19. Moriguchi Y, Iwata H, Ihara T, Yoshimura K, Taira H, Tsumura Y (2003) Development and characterization of microsatellite markers for Cryptomeria japonica D. Don. Theor Appl Genet 106:751–758PubMedGoogle Scholar
  20. Moriguchi Y, Tani N, Taira H, Tsumura Y (2004) Variation of paternal contribution in a seed orchard of Cryptomeria japonica D. Don determined using microsatellite markers. Can J For Res 34:1683–1690CrossRefGoogle Scholar
  21. Moriguchi Y, Tani N, Itoo S, Kanehira F, Tanaka K, Yomogida H, Taira H, Tsumura Y (2005a) Gene flow and mating system in five Cryptomeria japonica D. Don seed orchards as revealed by analysis of microsatellite markers. Tree Genet Genomes 1:174–183CrossRefGoogle Scholar
  22. Moriguchi Y, Goto S, Takahashi M (2005b) Genetic management of seed orchards based on information revealed by molecular markers (in Japanese with English summary). J Jpn For Res 87:161–169Google Scholar
  23. Moriguchi Y, Tsuchiya S, Iwata H, Itoo S, Tani N, Taira H, Tsumura Y (2007) Factors influencing male reproductive success in a Cryptomeria japonica seed orchard revealed by microsatellite marker analysis. Silvae Genet 56:207–214Google Scholar
  24. Moriguchi Y, Ishiduka D, Kaneko T, Itoo S, Taira H, Tsumura Y (2009) The contribution of pollen germination rates to uneven paternity among polycrosses of Cryptomeria japonica. Silvae Genet 58:139–144Google Scholar
  25. Murray M, Thompson WF (1980) Rapid isolation of high molecular weight plant DNA. Nucleic Acids Res 8:4321–4325CrossRefPubMedGoogle Scholar
  26. Nagasaka K, Tabuchi K (1975) Difference among plus tree clones for flowering ability in Cryptomeria japonica D. Don. Ann Bull Kanto For Tree Breed Inst 11:189–213 (in Japanese, with English summary)Google Scholar
  27. Nakamura RR, Wheeler NC (1992) Pollen competition and paternal success in Douglas-fir. Evolution 46:846–851CrossRefGoogle Scholar
  28. Ng KKS, Lee SL, Ueno S (2009) Impact of selective logging on genetic diversity of two tropical tree species with contrasting breeding systems using direct comparison and simulation methods. For Ecol Manag 257:107–116CrossRefGoogle Scholar
  29. Ohba K (1993) Clonal forestry with sugi (Cryptomeria japonica). In: Ahuja MR, Libby WJ (eds) Clonal forestry II: conservation and application. Springer, Berlin, pp 66–90Google Scholar
  30. Okawa H, Sawagashira N (1998) Comparison of seed production for each clone selected from Aomori prefecture in miniature seed orchard of Cryptomeria japonica D. Don. J Aomori For Res Cent: 8-17 (in Japanese)Google Scholar
  31. Pakkanen A, Nikkanen T, Pulkkinen P (2000) Annual variation in pollen contamination and outcrossing in a Picea abies seed orchard. Scand J For Res 15:399–404CrossRefGoogle Scholar
  32. Ritland K, El-Kassaby YA (1985) The nature of inbreeding in a seed orchard of Douglas fir as shown by an efficient multilocus model. Theor Appl Genet 71:375–384CrossRefGoogle Scholar
  33. Rudin D, Muona O, Yazdani R (1986) Comparison of the mating system of Pinus sylvestris in natural stands and seed orchards. Hereditas 104:15–19CrossRefGoogle Scholar
  34. Saito M (2009) Effectiveness of an indoor miniature seed orchard arranged in lines for Cryptomeria japonica retaining male-sterile genes. J Jpn For Soc 91:168–172 (in Japanese with English summary)CrossRefGoogle Scholar
  35. Saito M, Taira H (2006) Characteristics and effectiveness of glasshouse miniature seed orchards in Cryptomeria japonica D. Don. J Jpn For Soc 88:187–191 (in Japanese with English summary)CrossRefGoogle Scholar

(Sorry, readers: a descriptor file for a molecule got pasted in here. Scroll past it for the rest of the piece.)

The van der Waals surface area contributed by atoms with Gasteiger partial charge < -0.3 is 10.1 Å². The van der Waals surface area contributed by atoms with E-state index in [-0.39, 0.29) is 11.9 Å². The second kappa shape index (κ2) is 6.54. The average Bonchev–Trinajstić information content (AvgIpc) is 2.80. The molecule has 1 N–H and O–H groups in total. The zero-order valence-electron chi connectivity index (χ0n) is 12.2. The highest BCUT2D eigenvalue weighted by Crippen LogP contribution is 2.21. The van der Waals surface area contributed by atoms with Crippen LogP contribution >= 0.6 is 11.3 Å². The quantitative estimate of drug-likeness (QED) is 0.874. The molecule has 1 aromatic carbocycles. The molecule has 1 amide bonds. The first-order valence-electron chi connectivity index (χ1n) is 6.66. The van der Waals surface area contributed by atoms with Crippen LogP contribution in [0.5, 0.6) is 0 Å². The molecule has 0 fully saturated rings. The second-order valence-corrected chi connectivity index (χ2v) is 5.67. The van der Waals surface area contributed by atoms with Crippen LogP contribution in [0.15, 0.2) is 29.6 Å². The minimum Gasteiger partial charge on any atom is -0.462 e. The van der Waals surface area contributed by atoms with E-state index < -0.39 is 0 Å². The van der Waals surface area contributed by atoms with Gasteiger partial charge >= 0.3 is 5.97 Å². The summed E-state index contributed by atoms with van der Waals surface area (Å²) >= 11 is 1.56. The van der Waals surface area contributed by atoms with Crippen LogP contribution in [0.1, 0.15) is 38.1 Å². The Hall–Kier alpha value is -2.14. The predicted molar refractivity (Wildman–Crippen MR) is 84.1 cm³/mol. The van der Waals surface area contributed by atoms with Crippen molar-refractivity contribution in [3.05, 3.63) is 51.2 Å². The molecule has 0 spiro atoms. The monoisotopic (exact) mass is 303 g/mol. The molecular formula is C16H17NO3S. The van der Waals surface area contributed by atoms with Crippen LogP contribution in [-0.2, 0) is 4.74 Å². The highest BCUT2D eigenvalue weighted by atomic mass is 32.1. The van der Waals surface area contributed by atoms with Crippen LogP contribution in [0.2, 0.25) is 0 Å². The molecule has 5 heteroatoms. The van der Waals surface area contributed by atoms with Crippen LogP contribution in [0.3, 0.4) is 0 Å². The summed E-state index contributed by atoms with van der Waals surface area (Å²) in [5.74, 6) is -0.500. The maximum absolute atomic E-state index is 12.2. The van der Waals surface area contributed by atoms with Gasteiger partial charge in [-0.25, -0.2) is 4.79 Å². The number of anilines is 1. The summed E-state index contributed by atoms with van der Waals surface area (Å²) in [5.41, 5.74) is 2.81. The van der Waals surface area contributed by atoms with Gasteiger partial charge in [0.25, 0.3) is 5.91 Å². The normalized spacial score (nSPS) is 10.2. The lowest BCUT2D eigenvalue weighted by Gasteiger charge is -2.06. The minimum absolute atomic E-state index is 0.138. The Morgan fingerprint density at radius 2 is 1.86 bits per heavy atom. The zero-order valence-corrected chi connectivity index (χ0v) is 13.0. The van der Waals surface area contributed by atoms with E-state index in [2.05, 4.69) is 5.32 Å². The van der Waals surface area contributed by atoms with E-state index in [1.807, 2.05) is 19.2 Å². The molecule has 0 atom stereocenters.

36. Schoen DJ, Stewart SC (1986) Variation in male reproductive investment and male reproductive success in white spruce. Evolution 40:1109–1120CrossRefGoogle Scholar
  37. Shen HH, Rudin D, Lindgren D (1981) Study of the pollination pattern in a Scots pine seed orchard by means of isozyme analysis. Silvae Genet 30:7–15Google Scholar
  38. Stoehr MU, Newton CH (2002) Evaluation of mating dynamics in a lodgepole pine seed orchard using chloroplast DNA markers. Can J For Res 32:469–476CrossRefGoogle Scholar
  39. Stoehr MU, Orvar BL, Gawley JR, Webber JE, Newton CH (1998) Application of a chloroplast DNA marker in seed orchard management evaluations of Douglas-fir. Can J For Res 28:187–195CrossRefGoogle Scholar
  40. Tani N, Takahashi T, Ujino-Ihara T, Iwata H, Yoshimura K, Tsumura Y (2004) Development and characteristics of microsatellite markers for sugi (Cryptomeria japonica D. Don) from microsatellite enriched libraries. Ann For Sci 61:569–575CrossRefGoogle Scholar
  41. Tsumura Y, Yoshimura K, Tomaru N, Ohba K (1995) Molecular phylogeny of conifers using RFLP analysis of PCR-amplified specific chloroplast genes. Theor Appl Genet 91:1222–1236CrossRefGoogle Scholar
  42. Wang XR, Lindgren D, Szmidt AE, Yazdani R (1991) Pollen migration into a seed orchard of Pinus sylvestris L., and the methods of its estimation using allozyme markers. Scand J For Res 6:379–385CrossRefGoogle Scholar
  43. Weir BS (1996) Genetic data analysis II. Sinauer Associates, Sunderland, pp 209–211Google Scholar
  44. Wheeler NC, Jech KS (1992) The use of electrophoretic markers in seed orchard research. New Forests 6:311–328CrossRefGoogle Scholar
  45. Yazdani R, Lindgren D (1991) Variation of pollen contamination in a Scots pine seed orchard. Silvae Genet 40:243–246Google Scholar
  46. Yokoyama T (1977) The cause of self-sterility in Cryptomeria japonica D. Don. J Jpn For Soc 59:389–390 (in Japanese)Google Scholar

Copyright information

© Springer Science+Business Media B.V. 2009

Authors and Affiliations

  • Yoshinari Moriguchi
    • 1
  • Yoko Yamazaki
    • 2
  • Hideaki Taira
    • 2
  • Yoshihiko Tsumura
    • 1
  1. 1.Department of Forest GeneticsForestry and Forest Products Research InstituteTsukubaJapan
  2. 2.Graduate School of Science and TechnologyNiigata UniversityIgarashi 2-nochoJapan

Personalised recommendations